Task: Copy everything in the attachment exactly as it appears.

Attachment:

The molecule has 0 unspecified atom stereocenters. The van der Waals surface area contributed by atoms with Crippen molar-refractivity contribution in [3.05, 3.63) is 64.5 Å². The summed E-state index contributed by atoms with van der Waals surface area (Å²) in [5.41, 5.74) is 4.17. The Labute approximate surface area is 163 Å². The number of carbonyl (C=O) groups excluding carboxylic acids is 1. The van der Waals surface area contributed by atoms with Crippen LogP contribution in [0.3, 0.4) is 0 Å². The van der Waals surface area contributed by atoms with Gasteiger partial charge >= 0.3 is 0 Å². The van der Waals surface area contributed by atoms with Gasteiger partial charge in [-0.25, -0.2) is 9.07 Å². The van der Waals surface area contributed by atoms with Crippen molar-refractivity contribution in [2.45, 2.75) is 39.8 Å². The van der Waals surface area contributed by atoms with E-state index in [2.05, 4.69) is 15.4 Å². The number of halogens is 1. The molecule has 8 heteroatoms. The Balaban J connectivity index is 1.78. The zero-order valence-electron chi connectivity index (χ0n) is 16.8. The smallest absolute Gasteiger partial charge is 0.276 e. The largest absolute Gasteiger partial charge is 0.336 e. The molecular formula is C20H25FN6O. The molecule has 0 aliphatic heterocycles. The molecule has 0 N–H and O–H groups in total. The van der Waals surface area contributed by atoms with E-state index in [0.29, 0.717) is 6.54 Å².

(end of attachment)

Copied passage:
The molecule has 0 unspecified atom stereocenters. The van der Waals surface area contributed by atoms with Crippen molar-refractivity contribution in [3.05, 3.63) is 64.5 Å². The summed E-state index contributed by atoms with van der Waals surface area (Å²) in [5.41, 5.74) is 4.17. The Labute approximate surface area is 163 Å². The number of carbonyl (C=O) groups excluding carboxylic acids is 1. The van der Waals surface area contributed by atoms with Crippen LogP contribution in [0.3, 0.4) is 0 Å². The van der Waals surface area contributed by atoms with Gasteiger partial charge >= 0.3 is 0 Å². The van der Waals surface area contributed by atoms with Gasteiger partial charge in [-0.25, -0.2) is 9.07 Å². The van der Waals surface area contributed by atoms with Crippen molar-refractivity contribution in [2.45, 2.75) is 39.8 Å². The van der Waals surface area contributed by atoms with E-state index in [2.05, 4.69) is 15.4 Å². The number of halogens is 1. The molecule has 8 heteroatoms. The Balaban J connectivity index is 1.78. The zero-order valence-electron chi connectivity index (χ0n) is 16.8. The smallest absolute Gasteiger partial charge is 0.276 e. The largest absolute Gasteiger partial charge is 0.336 e. The molecular formula is C20H25FN6O. The molecule has 0 aliphatic heterocycles. The molecule has 0 N–H and O–H groups in total. The van der Waals surface area contributed by atoms with E-state index in [0.29, 0.717) is 6.54 Å².